put was not based upon any objection to giving much of the information sought, but on the ground that the counsel who put them avowed that they were the beginning of an attempt to go into the whole business of the Armour Car Lines -- a fishing expedition into the affairs of a stranger for the chance that something discreditable might turn up. This was beyond the powers of the Commission. In re Pacific Railway Commission, 32 F. 241; Interstate Commerce Commission v. Brimson, 154 U. S. 447, 154 U. S. 478-479; Harriman v. Interstate Commerce Commission, 211 U. S. 407. The Armour Car Lines not being subject to regulation by the Commission, its position was simply that of a witness interested in, but a stranger to, the inquiry, and the Commission could not enlarge its powers by making the company a party to the proceedings and serving it with notice. Therefore, the matter to be considered here, subject to the qualification that we are about to state, is how far an ordinary witness could be required to answer the questions that are before the court.
We have stated the nature and object of the investigation, and it is to be observed that not every advantage that may inure to a shipper as the result of the position of his plant, his ownership, or his wealth, is a preference. Interstate Commerce Commission v. Diffenbaugh, 222 U. S. 42, 222 U. S. 46. But the intervening corporation may be a means by which an owner of property transported indirectly renders the services in question, and, in that event, its charges are subject to the Commission by § 15. The supposed unreasonable charge may be used as a device to attain the forbidden end, and therefore reasonable latitude should be allowed to see if any such device is used. Interstate Commerce Commission v. Brimson, 154 U. S. 447, 154 U. S. 464. But still, until the Armour Car Lines is shown to be merely the tool of Armour & Company, it has the general immunities that we have stated. With the
foregoing general principles in view, we proceed to dispose of the questions asked.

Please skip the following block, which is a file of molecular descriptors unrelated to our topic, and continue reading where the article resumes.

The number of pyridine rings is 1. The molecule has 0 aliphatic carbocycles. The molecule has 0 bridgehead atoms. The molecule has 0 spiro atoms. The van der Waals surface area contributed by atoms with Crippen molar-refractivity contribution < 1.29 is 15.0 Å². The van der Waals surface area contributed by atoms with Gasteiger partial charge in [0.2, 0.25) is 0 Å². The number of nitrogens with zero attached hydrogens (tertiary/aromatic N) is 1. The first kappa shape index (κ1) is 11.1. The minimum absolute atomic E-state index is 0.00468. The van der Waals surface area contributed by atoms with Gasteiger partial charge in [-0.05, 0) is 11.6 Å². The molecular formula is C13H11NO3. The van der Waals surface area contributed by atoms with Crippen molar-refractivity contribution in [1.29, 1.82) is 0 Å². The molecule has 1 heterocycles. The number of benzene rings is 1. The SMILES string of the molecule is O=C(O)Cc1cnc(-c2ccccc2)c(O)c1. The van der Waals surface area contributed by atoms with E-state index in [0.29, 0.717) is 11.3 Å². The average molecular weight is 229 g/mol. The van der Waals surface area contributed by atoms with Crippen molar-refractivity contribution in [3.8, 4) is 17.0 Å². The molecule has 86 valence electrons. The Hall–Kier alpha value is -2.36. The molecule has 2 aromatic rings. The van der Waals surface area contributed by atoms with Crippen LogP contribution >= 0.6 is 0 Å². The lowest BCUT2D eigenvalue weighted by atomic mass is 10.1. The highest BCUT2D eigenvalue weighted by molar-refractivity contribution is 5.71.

It is not necessary to repeat the many pages of questions at length. They are grouped by the government into classes, and numbered so that the result may be stated in comparatively few words. The first group concerning interlocking officers and relations between Armour Car Lines, Armour & Company, and Fowler Packing Company, questions 1, 2, 3, and 7, should be answered. The only objection was on account of the general intent avowed, as we have stated. So, also, questions 4, 5, 6, concerning the acquirement of cars previously owned by Armour & Company, and Armour Packing Company, making the second group. Also, questions 8, 9, 12, and 13, as to contracts of Armour Car Lines with Armour & Company and Colorado Packing Company for furnishing cars and icing service. The next group, so far as the questions concern the ownership, manufacture, and repair of cars, Nos. 10, 11, 14, 16, 17, and 19, need not be answered, except 11, "where are the cars of Armour Car Lines repaired when not repaired in shops of railroads?" The last two groups concern matters into which the Commission was not authorized to inquire. The fifth, questions 15, 20, 21, 25, 26, 27, and 28, called for statements showing profit and loss, credits and debits to income etc., so far as the same related to transportation as defined in the act, and the sixth, Nos. 22, 23, and 24, for statements showing the amount invested in each icing plant and the detailed results of the operation of each, amount invested in each, cost per ton of ice at the source of supply, etc., etc., all matters belonging to the private business of the Armour Car Lines, and not open if our interpretation of the law is correct. Our decision, however, must be without prejudice to the possibility that the case may be brought within § 15 by evidence to the effect stated above.
Decree reversed without prejudice.
MR. JUSTICE DAY, while not differing from the general views taken by the Court, is of opinion that the nature of the inquiry under § 15 made it proper that all the questions should be answered.
MR. JUSTICE McREYNOLDS took no part in the consideration and decision of this cause.